Very uaseful for law enforcement to kill the smartphones of anyone they consider problematic, like leaders of streets protests or occupy movements.
Science fiction is as legitimate a artistic expression as anything else, if not more legitimate because it is generally written by people who have a better understanding of nature than your average artist.
That's the conceit of SF fandom. (Based on cherry-picking the SF writers they use as their examples.) In reality, SF writers come from all over the spectrum, though the most successful are generally those who do have a better understanding or at least can simulate it to the low fidelity required by SF fandom.
Sure they have serial numbers but good luck on tracing a envelope full of random twenty dollar bills that picked up all over the place.
Plus Jesus is more deflationary than Bitcoin since the world supply dropped from one to zero, briefly peaked at one again and then dropped back to zero and stayed there.
That is only because lifes re-spawn rate sucks. It took this Jesus cat three days to do it and he had to be in god mode.
0) Bitcoin transactions aren't magically anonymous.
What is more anonymous than bitcoins? Paying an assassin a wad of cash. That is how these things have been done for centuries.
Bitcoins are harder to trace than say a wire transfer or a bankdraft but they are not perfectly anonymous. A fist full of cash is far more anonymous.
The only reason that bogeyman was brought up was because The Silk Road moron tried to pay for one with bitcoins. As for the rest of it, traditional means of payment have bought more assassins and child porn than all the bitcoin transactions, period.
I don't understand this at all. I've never heard of Charles Stross and after skimming the Wikipedia article about him I fail to see why his opinion on Bitcoin is relevant.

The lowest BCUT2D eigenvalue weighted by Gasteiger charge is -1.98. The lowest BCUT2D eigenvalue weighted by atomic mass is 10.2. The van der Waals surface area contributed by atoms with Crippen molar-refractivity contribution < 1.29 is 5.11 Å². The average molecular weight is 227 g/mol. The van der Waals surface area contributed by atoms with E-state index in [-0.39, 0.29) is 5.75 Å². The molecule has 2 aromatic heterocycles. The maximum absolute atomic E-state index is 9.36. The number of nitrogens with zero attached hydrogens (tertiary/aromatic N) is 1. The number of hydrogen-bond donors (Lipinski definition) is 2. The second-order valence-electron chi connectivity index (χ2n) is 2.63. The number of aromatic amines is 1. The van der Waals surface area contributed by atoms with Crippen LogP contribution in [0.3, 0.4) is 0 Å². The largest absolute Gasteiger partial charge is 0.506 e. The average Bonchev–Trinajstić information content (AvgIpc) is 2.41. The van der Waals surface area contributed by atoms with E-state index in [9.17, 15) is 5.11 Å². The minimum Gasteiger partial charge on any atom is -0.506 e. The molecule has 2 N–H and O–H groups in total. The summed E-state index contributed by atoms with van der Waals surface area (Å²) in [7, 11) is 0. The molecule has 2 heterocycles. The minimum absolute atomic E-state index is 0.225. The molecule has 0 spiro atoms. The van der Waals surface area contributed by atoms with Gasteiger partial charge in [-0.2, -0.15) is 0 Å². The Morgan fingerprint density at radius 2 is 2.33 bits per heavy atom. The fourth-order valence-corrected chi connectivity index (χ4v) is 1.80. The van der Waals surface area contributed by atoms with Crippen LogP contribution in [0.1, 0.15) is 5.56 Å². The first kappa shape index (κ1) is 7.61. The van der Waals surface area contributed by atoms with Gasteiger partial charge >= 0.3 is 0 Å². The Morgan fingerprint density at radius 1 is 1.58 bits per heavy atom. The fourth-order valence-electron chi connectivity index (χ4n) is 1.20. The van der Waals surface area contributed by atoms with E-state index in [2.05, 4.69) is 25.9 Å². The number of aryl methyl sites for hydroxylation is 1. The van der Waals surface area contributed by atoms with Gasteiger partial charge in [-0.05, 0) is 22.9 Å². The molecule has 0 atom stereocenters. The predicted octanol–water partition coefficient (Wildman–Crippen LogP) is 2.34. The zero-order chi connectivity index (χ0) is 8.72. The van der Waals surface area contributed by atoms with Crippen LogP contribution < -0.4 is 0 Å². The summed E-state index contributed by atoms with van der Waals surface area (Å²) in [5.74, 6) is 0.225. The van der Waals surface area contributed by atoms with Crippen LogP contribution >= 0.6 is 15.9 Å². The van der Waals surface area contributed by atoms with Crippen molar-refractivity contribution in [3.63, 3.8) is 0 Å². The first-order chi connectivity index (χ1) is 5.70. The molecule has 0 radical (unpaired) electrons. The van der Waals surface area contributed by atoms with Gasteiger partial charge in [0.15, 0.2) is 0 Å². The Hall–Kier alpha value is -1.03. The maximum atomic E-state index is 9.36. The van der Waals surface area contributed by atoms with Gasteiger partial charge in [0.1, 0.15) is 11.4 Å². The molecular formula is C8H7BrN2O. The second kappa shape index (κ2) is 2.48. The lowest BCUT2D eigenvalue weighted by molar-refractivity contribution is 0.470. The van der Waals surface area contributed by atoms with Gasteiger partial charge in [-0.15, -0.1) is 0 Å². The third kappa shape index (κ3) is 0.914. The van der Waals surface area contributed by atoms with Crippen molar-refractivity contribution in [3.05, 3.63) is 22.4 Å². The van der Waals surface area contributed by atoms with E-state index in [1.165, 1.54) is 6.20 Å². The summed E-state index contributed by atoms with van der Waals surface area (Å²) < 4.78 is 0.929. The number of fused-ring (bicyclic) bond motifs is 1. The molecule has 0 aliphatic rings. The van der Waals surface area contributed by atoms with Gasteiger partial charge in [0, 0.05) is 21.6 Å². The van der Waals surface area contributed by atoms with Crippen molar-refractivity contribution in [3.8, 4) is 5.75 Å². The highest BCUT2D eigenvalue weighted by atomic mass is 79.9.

It's not. From skimming the same article about him I see no reason that his opinion on bitcoins should carry any more weight than mine, or anyone elses. An we all know how much my opinion on bitcoins mean, jack and shit. Which is what Charles Stross opinion means on the subject. An I think jack just left town.
Most estimates I see say it takes several years and between 3-10 million dollars to come into compliance with these regulations.
You need to get your estimates and information from somewhere other than wingnuts.
Aren't you forced to consent to breathalyzers at any stop while driving your car when you receive your license?
You are never "forced to consent" to anything. If you're forced, ipso facto it is not consent.
You can have your license yanked for declining a breath test. But that's strictly an administrative action, not criminal.
If you're not drunk, the cops have no probable cause to ask you to blow, so your lawyer can argue that, and you could blow a false positive. So if you're not drunk, blowing is not in your interest. If you are drunk, naughty naughty, but that aside you wouldn't want to give them evidence to use against you.
From what I have read and seen, you are best off declining to take either a "field sobriety" test or a breathalyzer test. Never consent.
That blue wall can't be sued...
Oh, it very definitely can. It takes a while but activist friends of mine sued successfully. Some sorts of suits have more chance of success than others, but suits over bad cops do win or get settled fairly often.
Is your assumption just because they could do it, that they are? Despite the fact that there's no benefit to getting DNA samples from random drivers but there is a huge time and monetary cost to do so?
If they are taking a cheek swab, they are already getting your DNA. That might not be what they are after at the moment, but they have your DNA, along with your license plate number, so they have a pretty good idea who you are.(And if they're checking your driver's licence, they know who you are.
The cost of storing that DNA, in case you should later become a person of interest or until the cost of DNA analysis becomes trivial, is minimal. Rather like the cost of storing data about your electronic communications. You're not interesting to them now, but you might be someday, and the surveillance state isn't about to let an opportunity go to waste.